The perils and pleasures of easy connection
Art by Kristin Calhoun

Art by Kristin Calhoun

I spent the first two decades of my life without a smartphone or cellphone of any kind. Today, I wouldn't leave home without one. When I awake, my iPhone is there on the nightstand, ready to be consulted for news about the world and latest from my friends and family. Multiple spheres of my life and work pulse below glowing icons, accessible with a tap, swipe and scroll.

I've identified the optimal way to find specific friends, family and contacts through my pocket computer. Txts for cousins, email for parents and friends. For the most persistently connected connections, a ping on Skype, Google Talk, Facebook Chat or IM works. For some, a DM on Twitter is the best way to get their attention. My grandmother, however, is still only accessible through a phone call.

Across the United States and world, my love affair with my mobile device has been replicated billions of times. 53% of American adults now have smartphones. 6 billion people around the globe have access to mobile phones. We use them to find information, share what we're seeing, navigate roads, and connect to one another, across time zones, nations and vast oceans.

As is so often the case with love affairs, however, my relationship with my mobile device is …complicated. Without my smartphone, I can no longer instantly access information, share ideas or images with the million or so folks following me online, or call for help if someone is in distress.

With it, I'm accompanied by one of the best surveillance devices ever invented, gathering metadata about all of my communications and my location over time, exuding data exhaust and a wireless tether to a never-ending stream of calls, requests and notifications.

When I've traveled to see friends and family in recent years, however, I keep cracking the same joke: "I'm glad we could all be here to use our phones together!" Devoting our attention to the screens below us instead of the people around us can create emotional distance, particularly across generations.

For me, a true vacation increasingly means letting those who might need me know I'll be unreachable for a given amount of time and simply turning the device off, or at least to airplane mode. When I periodically unwire during the weekends, the offline space I've created is often when I find new insights or ideas bubble to fore of my consciousness. That's not to say that intentional serendipity of unmediated digital interaction isn't intensely creative at times, only that finding quiet in my own, uninterrupted thoughts when I'm riding or running remains deeply satisfying.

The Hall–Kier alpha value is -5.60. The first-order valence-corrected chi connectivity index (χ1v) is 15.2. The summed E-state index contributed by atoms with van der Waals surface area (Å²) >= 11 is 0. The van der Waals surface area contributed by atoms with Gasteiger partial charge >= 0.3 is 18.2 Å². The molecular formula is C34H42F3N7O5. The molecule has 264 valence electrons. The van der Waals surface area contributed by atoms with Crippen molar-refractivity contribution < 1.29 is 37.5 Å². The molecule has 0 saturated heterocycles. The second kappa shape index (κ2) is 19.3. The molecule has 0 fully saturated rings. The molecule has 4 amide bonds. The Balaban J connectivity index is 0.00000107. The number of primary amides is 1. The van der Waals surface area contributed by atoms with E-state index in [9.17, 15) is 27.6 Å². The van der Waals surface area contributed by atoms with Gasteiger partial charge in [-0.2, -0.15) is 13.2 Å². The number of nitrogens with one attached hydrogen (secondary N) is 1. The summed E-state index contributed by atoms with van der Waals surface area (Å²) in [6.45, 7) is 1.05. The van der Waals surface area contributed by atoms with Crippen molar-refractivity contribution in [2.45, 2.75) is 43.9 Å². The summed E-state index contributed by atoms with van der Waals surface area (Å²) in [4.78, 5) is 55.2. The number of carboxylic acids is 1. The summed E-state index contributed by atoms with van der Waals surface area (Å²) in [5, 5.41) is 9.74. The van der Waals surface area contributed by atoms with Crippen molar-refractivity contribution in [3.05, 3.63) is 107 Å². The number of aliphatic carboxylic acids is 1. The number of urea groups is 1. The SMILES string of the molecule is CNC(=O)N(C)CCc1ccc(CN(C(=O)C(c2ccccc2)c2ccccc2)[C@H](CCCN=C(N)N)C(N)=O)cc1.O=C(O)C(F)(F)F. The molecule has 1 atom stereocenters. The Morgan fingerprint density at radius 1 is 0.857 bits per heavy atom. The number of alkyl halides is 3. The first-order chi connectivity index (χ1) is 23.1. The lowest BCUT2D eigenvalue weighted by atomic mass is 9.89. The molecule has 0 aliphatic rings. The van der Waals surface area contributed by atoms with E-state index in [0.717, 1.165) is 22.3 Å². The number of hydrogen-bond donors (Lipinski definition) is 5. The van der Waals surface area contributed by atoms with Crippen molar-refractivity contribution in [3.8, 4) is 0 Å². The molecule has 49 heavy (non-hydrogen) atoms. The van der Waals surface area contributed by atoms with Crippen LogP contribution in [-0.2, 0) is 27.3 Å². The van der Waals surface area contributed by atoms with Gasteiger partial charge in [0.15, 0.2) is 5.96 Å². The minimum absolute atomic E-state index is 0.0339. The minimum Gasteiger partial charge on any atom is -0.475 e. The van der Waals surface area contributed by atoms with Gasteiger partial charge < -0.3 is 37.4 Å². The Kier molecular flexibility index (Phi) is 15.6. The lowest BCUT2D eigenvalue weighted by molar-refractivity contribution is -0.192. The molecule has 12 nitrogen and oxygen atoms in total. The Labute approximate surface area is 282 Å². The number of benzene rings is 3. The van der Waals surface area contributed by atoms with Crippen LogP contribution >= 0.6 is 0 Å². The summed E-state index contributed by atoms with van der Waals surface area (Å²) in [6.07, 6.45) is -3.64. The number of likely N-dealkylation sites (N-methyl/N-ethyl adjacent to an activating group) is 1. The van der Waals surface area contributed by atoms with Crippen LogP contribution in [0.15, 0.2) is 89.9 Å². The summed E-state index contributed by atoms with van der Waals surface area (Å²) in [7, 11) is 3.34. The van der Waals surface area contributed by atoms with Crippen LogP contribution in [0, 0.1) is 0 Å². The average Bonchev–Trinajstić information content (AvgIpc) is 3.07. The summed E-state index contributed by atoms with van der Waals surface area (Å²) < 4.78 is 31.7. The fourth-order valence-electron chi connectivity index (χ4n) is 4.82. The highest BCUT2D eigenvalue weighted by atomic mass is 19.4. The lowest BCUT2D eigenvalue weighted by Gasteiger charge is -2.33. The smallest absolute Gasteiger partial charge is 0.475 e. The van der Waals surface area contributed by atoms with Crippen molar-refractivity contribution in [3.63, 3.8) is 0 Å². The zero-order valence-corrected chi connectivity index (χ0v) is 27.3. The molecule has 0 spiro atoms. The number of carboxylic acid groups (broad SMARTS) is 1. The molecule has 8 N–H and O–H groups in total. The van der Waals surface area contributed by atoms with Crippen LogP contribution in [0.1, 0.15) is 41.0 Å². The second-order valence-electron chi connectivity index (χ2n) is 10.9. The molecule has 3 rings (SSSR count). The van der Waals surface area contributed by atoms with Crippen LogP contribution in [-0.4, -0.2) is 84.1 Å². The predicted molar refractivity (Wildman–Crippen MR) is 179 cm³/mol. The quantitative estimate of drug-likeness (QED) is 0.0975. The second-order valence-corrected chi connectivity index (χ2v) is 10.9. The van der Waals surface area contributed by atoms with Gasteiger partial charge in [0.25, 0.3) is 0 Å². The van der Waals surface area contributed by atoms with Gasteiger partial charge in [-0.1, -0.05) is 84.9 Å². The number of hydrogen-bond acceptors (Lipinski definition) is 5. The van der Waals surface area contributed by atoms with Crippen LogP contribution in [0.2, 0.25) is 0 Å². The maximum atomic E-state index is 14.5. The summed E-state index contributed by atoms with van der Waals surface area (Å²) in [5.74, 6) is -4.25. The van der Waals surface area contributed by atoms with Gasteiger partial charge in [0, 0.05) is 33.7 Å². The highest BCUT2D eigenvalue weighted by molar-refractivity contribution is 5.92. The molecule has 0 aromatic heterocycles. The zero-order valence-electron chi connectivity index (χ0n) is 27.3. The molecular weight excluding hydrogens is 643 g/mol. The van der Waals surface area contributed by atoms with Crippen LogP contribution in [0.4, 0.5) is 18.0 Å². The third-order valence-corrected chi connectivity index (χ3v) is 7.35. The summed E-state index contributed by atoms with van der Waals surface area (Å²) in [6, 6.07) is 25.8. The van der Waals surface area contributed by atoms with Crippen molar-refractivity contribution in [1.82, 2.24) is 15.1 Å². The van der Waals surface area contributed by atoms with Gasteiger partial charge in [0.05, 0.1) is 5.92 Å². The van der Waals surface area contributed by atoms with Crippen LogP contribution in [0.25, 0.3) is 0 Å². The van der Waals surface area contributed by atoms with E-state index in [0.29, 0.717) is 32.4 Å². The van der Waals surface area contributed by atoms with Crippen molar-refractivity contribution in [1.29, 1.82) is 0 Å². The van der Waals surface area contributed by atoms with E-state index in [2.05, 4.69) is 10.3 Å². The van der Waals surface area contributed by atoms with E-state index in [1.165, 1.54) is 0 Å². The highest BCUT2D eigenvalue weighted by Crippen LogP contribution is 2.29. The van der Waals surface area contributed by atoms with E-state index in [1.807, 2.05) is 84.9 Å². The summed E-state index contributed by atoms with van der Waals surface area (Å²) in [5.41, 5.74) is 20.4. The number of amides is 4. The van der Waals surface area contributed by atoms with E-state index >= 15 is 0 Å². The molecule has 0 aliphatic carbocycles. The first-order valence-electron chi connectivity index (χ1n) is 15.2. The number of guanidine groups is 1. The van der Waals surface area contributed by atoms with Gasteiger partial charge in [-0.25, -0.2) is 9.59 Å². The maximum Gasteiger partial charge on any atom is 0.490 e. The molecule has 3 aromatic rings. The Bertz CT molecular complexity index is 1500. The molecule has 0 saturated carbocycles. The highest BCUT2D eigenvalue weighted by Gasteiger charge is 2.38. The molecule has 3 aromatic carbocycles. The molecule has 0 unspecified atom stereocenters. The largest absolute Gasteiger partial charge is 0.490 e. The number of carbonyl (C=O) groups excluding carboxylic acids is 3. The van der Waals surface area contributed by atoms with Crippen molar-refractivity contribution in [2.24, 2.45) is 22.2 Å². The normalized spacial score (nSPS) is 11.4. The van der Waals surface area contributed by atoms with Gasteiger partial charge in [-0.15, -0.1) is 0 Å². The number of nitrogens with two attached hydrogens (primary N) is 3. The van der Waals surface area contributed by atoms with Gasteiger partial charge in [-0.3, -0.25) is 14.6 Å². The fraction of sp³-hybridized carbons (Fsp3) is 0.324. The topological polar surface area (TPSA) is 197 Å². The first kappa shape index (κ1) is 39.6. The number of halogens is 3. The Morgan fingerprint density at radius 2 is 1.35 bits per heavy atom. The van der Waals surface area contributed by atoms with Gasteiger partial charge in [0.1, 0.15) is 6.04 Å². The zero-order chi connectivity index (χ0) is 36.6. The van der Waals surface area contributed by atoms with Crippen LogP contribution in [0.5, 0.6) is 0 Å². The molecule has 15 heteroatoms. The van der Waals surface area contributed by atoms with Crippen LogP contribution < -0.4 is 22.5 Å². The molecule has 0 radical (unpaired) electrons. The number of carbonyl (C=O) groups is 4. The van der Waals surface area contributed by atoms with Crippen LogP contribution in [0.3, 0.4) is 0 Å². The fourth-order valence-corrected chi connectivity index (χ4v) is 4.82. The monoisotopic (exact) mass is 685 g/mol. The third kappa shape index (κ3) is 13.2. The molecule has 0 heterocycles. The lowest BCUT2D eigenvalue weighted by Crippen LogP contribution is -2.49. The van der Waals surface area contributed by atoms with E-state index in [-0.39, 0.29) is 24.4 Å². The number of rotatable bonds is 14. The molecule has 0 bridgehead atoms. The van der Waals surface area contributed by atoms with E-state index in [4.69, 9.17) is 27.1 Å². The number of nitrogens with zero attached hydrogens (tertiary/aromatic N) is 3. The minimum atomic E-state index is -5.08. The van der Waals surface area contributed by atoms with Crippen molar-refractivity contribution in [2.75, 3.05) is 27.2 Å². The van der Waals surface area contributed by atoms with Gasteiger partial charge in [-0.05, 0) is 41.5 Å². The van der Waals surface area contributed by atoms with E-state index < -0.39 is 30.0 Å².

While I've often shared what I'm seeing or doing during my down time over the years, from honeymoons to hikes, setting expectations about being responsive creates the space I need to be fully present in moments of intimacy or wonder. The addition of a six week-old infant daughter puts an even higher premium on that focus, although being fully awake requires extra coffee now.

Her presence requires and inspires me to seek and find a new balance between work and family, shaped and shifted towards more efficiency of purpose and intention. As with so many other aspects of modern life, my choices are not binary, between disconnection and hyperconnectivity.

We live in a moment of intense wonder and danger, where images and words can fly around the globe faster than the shockwaves of earthquakes, spreading hope, grief, triumph and tragedy as humans collectively weave a rich, digital tapestry of our times. Where history was once written by the victors, it is now depicted by the connected. Here's to sharing the moments that matter.



Alexander B Howard

Alexander B. Howard is a research fellow at the Networked Transparency Policy Project at the Ash Center at Harvard University and a fellow at the Tow Center for Digital Journalism at Columbia University. Previously, he was the Washington Correspondent for O’Reilly Media, where he chronicled how the intersection of technology, government and society was changing and why. Howard began his writing career as the associate editor of and, where he covered technology policy and nearly every aspect of enterprise IT.

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